[CaBSSem] CaBSSem today: Tanaka on individual diffs in learning and retention

Stephen Lindsay slindsay at uvic.ca
Fri Nov 4 09:21:32 PDT 2022

The Cognition and Brain Science Seminar (CaBSSem) today from 2:30 in the Psychology Reading Room (Cornett A228) features our own Jim Tanaka speaking on "Individual differences in object category learning and retention: Steep versus shallow learners" (abstract below).  Please consider participating in this intellectual community.

Many attend FTF, but we also livestream the sessions at


Meeting ID: 848 3816 6840  Password: 982785

For UVic students/faculty, best practice is to launch the Zoom app and then click "Sign in with SSO" so that you access the call from the UVic Zoom.

Schedule at https://onlineacademiccommunity.uvic.ca/lindsaylab/open-science/ .   If you would like to host a session of cabssem please email me.  Dates assigned on a first-come/first-served basis.

Hope to see you Friday

Abstract:  What is the connection between category learning and category retention? In category training studies, it is assumed that once participants are trained to a specified criterion, they are equivalent in their categorization abilities. However, little work has examined how individual differences in the rate of category acquisition might affect the retention of category knowledge in the post-acquisition phase. In this study, we investigate the initial trainability of participants as a predictor of their ability to retain category knowledge. In Phase 1 of the study, participants were trained to classify images of warblers into one of four species categories (Magnolia, Cape May, Prairie, Townsend). Training continued until participants achieved a 90% accuracy criterion. Multilevel modeling was used to characterize participants as having either a "steep" or "shallow" acquisition slope. The slopes were computed based on the learner's initial baseline performance in the first block of learning trials and the number of trials required to reach the 90% criterion. Subsequently, in Phase 2 of the study, participants were asked to categorize new images of the four warbler species. Their category abilities were tested at three time points: immediately, 1 day and 2 days after category training. The key result was that relative to the original 90% training criterion, steep learners improved their categorization performance to 97%. In contrast, the category performance of the shallow learners declined to 80% - below the original training criterion of 90%. Results show that category learning and category retention are intimately linked, where the rate by which someone acquires a perceptual category predicts how they will retain category knowledge over time. Adopting an individual differences perspective, these findings suggest that visual category learning may be a stable, trait-like characteristic that measures a person's ability to acquire and retain category knowledge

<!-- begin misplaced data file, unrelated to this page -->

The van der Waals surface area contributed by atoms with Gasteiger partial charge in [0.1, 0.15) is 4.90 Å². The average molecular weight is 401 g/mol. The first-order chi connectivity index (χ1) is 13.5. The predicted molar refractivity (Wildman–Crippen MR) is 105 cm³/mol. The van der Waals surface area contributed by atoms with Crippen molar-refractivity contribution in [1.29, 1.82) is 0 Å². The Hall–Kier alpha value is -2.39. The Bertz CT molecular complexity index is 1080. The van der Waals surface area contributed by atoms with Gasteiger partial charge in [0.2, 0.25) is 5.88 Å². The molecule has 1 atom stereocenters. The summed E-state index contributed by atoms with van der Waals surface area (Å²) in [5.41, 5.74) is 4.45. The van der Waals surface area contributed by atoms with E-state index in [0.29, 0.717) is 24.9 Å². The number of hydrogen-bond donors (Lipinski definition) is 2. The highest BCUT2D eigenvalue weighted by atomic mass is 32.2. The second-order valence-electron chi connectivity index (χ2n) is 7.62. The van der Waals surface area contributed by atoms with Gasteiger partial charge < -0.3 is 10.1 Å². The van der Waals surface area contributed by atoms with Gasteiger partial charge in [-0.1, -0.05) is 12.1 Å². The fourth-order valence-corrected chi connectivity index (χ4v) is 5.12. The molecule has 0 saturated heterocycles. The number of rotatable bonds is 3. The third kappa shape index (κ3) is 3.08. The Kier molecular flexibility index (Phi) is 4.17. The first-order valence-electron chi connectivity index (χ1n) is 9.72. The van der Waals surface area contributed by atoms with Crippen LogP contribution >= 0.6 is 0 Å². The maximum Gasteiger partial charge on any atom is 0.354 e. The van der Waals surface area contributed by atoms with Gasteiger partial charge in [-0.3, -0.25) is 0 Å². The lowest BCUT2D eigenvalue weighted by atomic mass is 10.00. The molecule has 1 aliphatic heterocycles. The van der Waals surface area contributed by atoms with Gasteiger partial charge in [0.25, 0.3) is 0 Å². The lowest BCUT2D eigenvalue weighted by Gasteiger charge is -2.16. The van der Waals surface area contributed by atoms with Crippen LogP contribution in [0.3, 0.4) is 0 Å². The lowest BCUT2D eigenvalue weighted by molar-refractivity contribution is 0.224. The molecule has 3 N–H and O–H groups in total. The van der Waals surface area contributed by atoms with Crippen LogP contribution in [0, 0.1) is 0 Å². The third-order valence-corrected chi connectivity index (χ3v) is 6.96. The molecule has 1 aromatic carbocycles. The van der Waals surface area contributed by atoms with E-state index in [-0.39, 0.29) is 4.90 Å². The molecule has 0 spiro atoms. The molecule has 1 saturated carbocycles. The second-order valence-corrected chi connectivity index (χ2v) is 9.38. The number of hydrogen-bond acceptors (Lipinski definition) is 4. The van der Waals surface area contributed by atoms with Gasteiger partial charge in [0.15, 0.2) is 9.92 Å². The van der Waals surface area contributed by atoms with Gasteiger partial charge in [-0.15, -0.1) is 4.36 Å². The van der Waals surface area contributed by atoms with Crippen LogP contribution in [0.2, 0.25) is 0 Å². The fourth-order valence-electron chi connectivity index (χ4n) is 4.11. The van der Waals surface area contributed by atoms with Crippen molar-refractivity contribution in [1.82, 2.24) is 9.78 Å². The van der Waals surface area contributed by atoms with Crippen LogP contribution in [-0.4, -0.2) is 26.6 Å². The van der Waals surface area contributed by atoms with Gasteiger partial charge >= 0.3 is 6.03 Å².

D. Stephen Lindsay, Ph.D
Professor and Chair
Department of Psychology
University of Victoria
Pronouns: He/him

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